Ridley Scott has had his highs and lows as a filmmaker, but there's no question that he has directed some of cinema's sci-fi classics, including Alien (1979, starring Sigourney Weaver and Blade Runner (1982, the granddaddy of movies based on the work of Philip K. Dick). Ridley Scott began as a set designer and then director for BBC television in the mid-1960s. He formed his own production company to make TV commercials and quickly became known for his lush visual style and technical virtuosity. His first feature film, The Duellists (1977, with Keith Carradine), was impressive enough that he got the job to direct Alien, which went on to become a box office smash. Although Blade Runner (starring Harrison Ford) was not a hit at the time, it has since become a classic of the sci-fi genre, and Scott's re-edited release (1993) received better critical reviews than the original. His movies during the '80s are generally considered misfires (1985's Legend, 1987's Someone To Watch Over Me and 1989's Black Rain), but Scott bounced back with the 1991 "feminist buddy movie" Thelma and Louise (starring Susan Sarandon and Geena Davis), for which he earned his first Oscar nomination. He received two more Oscar nominations for Gladiator (2000, starring Russell Crowe) and Black Hawk Down (2001, with Josh Hartnett and Ewan McGregor). As a producer, Scott has won two Emmys for the television movies RKO 281 (1999) and The Gathering Storm (2002). His other feature films include White Squall (1996, with ), G.I. Jane (1997, with Demi Moore and Jim Caviezel), Matchstick Men (2003, with Nicolas Cage), Kingdom of Heaven (2005, with Orlando Bloom and Eva Green) and the scary sci-fi film Prometheus (2012, with Noomi Rapace).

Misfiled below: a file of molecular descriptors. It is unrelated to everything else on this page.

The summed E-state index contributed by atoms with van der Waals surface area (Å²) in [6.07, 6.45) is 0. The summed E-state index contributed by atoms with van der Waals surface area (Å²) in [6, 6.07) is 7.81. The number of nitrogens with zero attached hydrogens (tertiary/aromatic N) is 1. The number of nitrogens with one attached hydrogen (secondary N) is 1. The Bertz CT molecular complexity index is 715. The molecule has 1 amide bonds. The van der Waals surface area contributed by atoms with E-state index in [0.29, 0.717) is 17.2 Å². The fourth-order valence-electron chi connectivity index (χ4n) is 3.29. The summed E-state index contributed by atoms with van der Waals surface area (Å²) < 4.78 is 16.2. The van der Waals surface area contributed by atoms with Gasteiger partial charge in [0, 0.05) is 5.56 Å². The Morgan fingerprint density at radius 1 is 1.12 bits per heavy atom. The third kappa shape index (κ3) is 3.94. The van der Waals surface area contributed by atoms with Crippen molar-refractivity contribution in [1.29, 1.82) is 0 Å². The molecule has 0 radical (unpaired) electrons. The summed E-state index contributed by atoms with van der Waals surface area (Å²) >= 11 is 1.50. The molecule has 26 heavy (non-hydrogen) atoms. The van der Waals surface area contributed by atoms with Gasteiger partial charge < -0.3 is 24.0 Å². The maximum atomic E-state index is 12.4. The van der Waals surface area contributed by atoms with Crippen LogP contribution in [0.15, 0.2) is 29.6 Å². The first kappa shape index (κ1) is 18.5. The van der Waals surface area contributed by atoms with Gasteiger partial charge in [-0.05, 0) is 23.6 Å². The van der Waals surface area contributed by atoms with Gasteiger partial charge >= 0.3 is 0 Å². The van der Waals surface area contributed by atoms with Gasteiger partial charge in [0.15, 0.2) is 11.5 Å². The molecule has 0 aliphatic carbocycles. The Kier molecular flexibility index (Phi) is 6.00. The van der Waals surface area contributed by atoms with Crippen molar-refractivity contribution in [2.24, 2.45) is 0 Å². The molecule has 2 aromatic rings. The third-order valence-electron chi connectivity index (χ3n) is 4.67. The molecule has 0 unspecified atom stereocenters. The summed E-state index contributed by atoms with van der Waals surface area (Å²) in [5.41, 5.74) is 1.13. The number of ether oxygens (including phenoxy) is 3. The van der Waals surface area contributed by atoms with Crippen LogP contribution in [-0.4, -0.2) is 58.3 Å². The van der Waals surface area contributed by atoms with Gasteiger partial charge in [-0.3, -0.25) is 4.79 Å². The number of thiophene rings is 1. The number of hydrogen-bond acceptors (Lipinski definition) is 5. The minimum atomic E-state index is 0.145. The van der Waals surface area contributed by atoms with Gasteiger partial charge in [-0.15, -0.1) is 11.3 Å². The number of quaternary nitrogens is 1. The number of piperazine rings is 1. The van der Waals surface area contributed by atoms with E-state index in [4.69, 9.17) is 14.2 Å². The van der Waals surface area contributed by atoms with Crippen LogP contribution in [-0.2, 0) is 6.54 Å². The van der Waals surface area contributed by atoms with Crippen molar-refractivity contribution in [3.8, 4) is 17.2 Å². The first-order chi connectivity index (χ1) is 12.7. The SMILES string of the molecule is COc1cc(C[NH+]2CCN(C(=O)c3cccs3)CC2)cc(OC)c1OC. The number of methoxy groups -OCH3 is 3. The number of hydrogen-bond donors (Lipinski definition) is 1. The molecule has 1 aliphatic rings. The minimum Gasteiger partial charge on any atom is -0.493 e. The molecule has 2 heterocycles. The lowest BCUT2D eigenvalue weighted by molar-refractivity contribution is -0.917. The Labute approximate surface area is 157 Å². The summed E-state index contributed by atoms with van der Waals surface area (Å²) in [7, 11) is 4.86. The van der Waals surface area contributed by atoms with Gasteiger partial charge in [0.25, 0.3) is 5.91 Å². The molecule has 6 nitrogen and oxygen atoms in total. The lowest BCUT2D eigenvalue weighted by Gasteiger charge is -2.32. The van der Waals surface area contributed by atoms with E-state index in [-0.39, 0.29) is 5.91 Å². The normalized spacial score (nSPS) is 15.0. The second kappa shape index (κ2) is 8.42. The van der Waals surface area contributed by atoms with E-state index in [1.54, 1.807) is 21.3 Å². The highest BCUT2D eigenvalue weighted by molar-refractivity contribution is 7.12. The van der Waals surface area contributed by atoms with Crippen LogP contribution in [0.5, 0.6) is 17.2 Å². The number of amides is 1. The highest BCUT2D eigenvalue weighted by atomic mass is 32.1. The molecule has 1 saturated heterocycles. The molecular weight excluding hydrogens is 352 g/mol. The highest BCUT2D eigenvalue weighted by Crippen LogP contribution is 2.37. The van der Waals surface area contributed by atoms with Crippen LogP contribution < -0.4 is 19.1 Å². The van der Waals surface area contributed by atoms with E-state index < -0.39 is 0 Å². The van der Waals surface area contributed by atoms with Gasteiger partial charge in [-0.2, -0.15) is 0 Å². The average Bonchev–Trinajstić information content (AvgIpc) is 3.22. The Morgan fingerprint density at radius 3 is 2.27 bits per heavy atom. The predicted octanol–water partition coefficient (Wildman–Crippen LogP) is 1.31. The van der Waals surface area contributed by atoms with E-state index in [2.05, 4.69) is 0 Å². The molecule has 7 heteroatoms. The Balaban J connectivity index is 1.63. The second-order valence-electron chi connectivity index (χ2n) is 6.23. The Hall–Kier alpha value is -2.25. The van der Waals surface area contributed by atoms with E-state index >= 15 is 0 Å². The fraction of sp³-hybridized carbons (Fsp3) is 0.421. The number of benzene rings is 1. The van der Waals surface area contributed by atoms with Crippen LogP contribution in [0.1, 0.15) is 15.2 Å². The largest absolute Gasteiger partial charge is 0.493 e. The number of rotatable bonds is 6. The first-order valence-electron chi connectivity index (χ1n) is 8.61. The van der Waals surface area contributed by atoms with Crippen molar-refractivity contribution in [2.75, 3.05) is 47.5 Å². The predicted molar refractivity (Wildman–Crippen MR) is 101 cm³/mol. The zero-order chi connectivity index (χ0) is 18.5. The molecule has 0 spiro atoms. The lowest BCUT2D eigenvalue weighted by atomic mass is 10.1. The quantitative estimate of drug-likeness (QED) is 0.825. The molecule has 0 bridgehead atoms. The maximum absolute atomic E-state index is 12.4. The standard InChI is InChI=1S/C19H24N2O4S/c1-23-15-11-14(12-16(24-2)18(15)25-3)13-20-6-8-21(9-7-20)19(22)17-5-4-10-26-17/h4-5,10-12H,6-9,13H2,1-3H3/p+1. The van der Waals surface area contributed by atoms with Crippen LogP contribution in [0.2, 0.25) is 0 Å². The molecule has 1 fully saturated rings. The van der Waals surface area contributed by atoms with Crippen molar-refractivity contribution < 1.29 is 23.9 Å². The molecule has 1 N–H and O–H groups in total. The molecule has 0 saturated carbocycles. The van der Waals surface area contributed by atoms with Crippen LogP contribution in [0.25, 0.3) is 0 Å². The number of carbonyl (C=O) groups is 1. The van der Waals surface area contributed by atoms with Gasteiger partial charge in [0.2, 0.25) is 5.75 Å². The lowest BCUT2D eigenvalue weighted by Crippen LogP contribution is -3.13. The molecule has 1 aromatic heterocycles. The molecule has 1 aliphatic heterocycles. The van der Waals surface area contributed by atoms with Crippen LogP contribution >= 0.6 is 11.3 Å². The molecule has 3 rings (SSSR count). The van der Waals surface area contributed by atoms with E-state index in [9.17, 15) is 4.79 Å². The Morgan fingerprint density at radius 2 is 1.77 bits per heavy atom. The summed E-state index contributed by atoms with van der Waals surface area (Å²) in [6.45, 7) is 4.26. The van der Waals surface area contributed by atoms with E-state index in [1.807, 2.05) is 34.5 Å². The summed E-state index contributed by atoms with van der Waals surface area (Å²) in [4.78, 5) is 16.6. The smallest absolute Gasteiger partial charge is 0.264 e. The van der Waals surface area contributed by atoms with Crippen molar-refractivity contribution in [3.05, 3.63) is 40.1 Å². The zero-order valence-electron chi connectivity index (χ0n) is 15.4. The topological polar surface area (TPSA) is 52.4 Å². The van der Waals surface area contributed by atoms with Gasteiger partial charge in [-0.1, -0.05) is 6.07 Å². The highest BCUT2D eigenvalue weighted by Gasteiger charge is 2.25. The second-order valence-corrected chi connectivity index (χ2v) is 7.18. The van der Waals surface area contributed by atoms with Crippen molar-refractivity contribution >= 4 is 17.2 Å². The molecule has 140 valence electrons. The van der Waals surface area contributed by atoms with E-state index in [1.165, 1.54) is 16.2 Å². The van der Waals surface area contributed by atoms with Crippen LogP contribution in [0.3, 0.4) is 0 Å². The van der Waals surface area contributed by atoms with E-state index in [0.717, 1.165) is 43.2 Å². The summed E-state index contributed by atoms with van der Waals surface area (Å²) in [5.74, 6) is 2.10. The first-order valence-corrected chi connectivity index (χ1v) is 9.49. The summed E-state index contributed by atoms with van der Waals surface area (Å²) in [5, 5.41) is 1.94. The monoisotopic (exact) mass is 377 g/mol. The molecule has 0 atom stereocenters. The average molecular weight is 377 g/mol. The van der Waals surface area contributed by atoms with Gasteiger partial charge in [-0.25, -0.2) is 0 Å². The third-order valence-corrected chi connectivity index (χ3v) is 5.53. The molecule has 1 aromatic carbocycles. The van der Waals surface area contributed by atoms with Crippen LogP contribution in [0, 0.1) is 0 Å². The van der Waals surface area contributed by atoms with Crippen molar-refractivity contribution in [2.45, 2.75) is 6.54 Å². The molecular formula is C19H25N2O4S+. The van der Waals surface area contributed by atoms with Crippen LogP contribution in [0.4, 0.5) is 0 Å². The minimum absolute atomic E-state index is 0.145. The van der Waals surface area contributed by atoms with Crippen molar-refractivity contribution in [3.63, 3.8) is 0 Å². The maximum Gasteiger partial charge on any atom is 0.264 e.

Ridley Scott directed the much-ballyhooed television commercial 1984, which introduced the Macintosh Apple computer. It is often called one of the most groundbreaking TV ads of the 20th century… His brother, Tony Scott, was also a film director who directed 1986’s Top Gun and 1998’s Enemy of the State, among others films. Tony Scott committed suicide by jumping from a Los Angeles bridge in 2012.